My v. Thy Will Be Done by Rev. Jerome A. Magat
Reprinted with permission of "The Arlington Catholic Herald"
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Written to explain that
Christ came to save everyone.
Jesus was praying in a certain place, and when he had finished, one of his disciples said to him, "Lord, teach us to pray just as John taught his disciples." He said to them, "When you pray, say: Father, hallowed be your name, your kingdom come. Give us each day our daily bread and forgive us our sins for we also forgive everyone who is indebted to us. And lead us not into temptation."
And he said to them, "Suppose one of you has a friend to whom he goes at midnight and says, ' Friend, lend me three loves of bread, for a friend of mine has arrived at my house from a journey and I have nothing to offer him,' and he says in reply from within, 'Do not bother me; the door has already been locked and my children and I are already in bed. I cannot get up to give you anything.' I tell you, if he does not get up to give the visitor the loaves because of their friendship, he will get up to give him whatever he needs because of his persistence.
"And I tell you, ask and you will receive, seek and you will find; knock and the door will be opened to you. For everyone who asks, receives; and the one who seeks, finds; and to the one who knocks, the door will be opened. What father among you would hand his son a snake when he asks for a fish? Or hand him a scorpion when he asks for an egg? If you then, who are wicked, know how to give good gifts to your children, how much more will the Father in heaven give the Holy spirit to those who ask him?"
St. Luke's account of the Lord's Prayer is a powerful reminder of the efficacy of Divine Providence. After presenting the reader with the text of the Lord's Prayer, we are assured that our heavenly Father, the addressee of the prayer, is eminently aware of our various needs and that we can approach Him with confidence and childlike trust. God knows what is truly best for us in every aspect of our lives. Given this reality, Jesus asks us to place our trust in Providence by simply stating, "thy will be done."
As simple as this formula for trust in God may seem, the believer is confronted with the daunting task of truly placing one's trust in God. Quite often, we pray, "thy will be done," but in our hearts, we are really praying, "thy will be done my way." The logical conclusion of this type of prayer is to somehow try to manipulate God's will so that He fits into our lives and our preferences. Instead of truly allowing God to direct our lives (since He is the source and end of our very existence), we can begin to view God as a lucky charm or our "go-to" miracle worker. When we pray "thy will be done," this petition demands that the believer first acknowledge that God is more than just a part of his life. He is much more than that - God IS the life of the believer and it is incumbent upon the person making supplication to remain open to what God chooses for him. Thus, the truly mature prayer is to ask God to grant our desire if it be according to His holy will and our true good, regardless of what our preferences may be.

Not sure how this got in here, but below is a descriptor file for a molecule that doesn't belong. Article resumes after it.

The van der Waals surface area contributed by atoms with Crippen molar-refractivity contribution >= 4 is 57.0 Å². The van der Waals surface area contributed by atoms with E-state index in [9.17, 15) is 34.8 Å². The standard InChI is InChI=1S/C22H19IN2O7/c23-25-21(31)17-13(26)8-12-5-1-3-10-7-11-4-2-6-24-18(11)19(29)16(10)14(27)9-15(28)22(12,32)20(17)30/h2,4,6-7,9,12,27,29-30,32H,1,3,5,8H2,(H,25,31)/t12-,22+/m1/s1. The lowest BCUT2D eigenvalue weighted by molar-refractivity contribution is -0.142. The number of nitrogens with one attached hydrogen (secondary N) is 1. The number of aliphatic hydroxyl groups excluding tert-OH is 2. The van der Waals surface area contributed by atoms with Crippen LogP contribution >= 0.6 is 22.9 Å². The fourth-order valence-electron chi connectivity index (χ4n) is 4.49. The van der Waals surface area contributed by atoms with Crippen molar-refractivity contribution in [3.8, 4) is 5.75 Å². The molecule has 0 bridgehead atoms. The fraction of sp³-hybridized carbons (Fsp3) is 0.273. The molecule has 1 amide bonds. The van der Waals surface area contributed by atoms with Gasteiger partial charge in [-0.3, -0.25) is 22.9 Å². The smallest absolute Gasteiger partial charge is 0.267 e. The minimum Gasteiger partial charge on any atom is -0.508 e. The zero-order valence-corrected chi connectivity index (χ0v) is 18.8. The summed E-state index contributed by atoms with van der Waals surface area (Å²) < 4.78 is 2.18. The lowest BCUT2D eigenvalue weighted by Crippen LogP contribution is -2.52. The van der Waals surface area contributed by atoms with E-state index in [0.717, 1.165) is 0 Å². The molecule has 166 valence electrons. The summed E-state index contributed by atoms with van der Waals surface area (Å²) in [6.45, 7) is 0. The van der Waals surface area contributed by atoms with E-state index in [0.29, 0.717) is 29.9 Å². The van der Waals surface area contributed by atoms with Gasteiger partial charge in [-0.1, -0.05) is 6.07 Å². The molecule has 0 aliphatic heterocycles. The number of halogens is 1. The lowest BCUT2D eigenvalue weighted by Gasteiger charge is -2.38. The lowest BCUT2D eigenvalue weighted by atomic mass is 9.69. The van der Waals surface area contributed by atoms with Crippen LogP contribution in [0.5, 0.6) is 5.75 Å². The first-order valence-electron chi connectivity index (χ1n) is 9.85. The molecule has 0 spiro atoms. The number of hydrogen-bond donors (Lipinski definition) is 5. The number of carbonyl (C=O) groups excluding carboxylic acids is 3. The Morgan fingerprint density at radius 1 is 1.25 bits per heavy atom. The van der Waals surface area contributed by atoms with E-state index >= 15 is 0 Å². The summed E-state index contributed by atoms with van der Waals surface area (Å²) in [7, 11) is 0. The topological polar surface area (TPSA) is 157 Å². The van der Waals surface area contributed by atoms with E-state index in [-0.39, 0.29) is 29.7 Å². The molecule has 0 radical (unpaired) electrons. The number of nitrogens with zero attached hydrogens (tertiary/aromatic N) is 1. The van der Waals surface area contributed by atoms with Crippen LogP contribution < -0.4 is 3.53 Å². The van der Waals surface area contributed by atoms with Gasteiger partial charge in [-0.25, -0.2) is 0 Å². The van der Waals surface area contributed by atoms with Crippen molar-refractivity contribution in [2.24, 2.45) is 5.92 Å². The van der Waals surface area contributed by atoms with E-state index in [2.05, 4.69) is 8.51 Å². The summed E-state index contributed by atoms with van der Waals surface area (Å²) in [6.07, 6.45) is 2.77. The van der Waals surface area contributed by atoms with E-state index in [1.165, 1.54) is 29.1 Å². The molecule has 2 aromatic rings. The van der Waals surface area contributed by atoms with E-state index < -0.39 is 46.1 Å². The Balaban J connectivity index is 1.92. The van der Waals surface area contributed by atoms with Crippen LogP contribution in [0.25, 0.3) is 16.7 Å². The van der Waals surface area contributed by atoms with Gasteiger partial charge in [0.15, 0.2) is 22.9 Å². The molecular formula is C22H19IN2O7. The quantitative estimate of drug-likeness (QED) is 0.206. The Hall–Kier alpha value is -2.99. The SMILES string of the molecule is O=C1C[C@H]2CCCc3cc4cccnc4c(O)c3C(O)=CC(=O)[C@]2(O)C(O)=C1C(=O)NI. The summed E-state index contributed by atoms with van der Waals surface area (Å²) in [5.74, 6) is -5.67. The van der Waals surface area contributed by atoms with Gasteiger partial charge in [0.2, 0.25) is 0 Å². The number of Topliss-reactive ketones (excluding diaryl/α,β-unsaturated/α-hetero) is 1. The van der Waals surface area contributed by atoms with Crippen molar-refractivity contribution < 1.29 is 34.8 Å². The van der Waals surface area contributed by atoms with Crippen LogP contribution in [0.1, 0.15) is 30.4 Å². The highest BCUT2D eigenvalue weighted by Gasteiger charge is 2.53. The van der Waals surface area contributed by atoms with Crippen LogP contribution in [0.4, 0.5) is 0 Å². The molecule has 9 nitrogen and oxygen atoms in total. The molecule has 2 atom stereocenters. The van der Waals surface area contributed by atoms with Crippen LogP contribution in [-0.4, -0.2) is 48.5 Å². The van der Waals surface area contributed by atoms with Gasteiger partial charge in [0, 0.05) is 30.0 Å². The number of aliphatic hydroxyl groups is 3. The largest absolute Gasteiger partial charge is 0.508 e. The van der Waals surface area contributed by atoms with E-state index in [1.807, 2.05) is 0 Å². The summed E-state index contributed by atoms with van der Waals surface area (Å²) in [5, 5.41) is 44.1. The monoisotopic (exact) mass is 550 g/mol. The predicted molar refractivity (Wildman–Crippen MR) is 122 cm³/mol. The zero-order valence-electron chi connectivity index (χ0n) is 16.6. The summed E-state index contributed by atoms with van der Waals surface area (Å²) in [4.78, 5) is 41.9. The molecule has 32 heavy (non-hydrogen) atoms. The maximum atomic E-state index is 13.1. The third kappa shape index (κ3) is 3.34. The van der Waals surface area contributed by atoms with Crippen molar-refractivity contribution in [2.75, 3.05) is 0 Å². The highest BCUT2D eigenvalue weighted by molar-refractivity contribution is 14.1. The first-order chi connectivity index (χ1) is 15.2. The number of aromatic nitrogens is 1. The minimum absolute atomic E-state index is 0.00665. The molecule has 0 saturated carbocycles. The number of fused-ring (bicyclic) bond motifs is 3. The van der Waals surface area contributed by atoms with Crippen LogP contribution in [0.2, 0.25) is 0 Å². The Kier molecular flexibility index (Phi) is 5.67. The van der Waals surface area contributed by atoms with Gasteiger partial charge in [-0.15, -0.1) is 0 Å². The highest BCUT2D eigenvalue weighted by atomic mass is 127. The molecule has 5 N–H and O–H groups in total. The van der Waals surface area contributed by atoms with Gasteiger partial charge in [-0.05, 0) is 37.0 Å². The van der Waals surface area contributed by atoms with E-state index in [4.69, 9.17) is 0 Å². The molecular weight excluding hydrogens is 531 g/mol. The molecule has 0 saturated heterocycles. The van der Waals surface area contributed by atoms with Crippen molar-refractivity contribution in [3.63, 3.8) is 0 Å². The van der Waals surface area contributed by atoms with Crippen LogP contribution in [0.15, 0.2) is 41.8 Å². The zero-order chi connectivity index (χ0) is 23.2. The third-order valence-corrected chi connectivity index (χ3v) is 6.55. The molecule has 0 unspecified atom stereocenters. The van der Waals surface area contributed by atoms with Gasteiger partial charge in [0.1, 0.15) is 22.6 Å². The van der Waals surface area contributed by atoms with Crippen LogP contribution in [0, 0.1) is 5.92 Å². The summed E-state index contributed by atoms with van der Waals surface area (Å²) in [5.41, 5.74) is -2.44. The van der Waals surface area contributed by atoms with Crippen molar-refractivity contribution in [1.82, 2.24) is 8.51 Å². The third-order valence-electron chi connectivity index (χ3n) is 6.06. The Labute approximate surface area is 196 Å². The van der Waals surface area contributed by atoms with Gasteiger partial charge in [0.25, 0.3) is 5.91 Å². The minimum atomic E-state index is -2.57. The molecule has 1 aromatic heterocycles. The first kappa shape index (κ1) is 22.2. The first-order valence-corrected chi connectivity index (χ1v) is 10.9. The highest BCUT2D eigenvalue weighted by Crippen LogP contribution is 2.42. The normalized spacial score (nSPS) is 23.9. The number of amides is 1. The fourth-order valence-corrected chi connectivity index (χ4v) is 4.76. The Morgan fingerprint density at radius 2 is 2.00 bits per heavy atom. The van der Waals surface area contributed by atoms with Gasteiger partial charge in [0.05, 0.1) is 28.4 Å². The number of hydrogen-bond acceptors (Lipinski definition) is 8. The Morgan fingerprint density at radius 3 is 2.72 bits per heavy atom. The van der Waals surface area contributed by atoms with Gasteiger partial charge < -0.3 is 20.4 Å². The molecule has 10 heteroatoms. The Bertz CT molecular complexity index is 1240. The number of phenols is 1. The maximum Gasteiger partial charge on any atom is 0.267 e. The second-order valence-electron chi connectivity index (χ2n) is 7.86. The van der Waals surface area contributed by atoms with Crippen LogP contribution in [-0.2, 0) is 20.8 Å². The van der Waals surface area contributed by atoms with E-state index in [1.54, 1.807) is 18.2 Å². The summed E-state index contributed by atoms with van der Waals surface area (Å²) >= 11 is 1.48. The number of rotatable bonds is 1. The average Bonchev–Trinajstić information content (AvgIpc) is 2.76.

At times, individuals complain that God "does not answer my prayers." That is not always the case. God may answer our prayers but we may not always like His answers or His way. When God allows us to experience a slight taste of the Cross in order to purify us, we can be led to believe that He has abandoned us. This moved St. Teresa of Avila to remark, "We always find that those who walked closest to Christ were those who had to bear the greatest trials." The suffering we may endure is sometimes used as a way of breaking our willfulness so that we learn how to be led by the Lord.
The fast food chain, Burger King, once ran a marketing ad whose motto was, "Have it your Way." While this approach may be effective in attracting consumers, it is not the way of the Lord Jesus. His approach is better described as, ""Have it My Way." As often as we pray the Lord's Prayer, we do well to surrender our will over to Him, so that His will may be accomplished in us. May our docility lead us to make His way our own, even if that may involve suffering and purification. When we possess this mode of prayer, we learn that it is in surrendering to His will that we become truly free.
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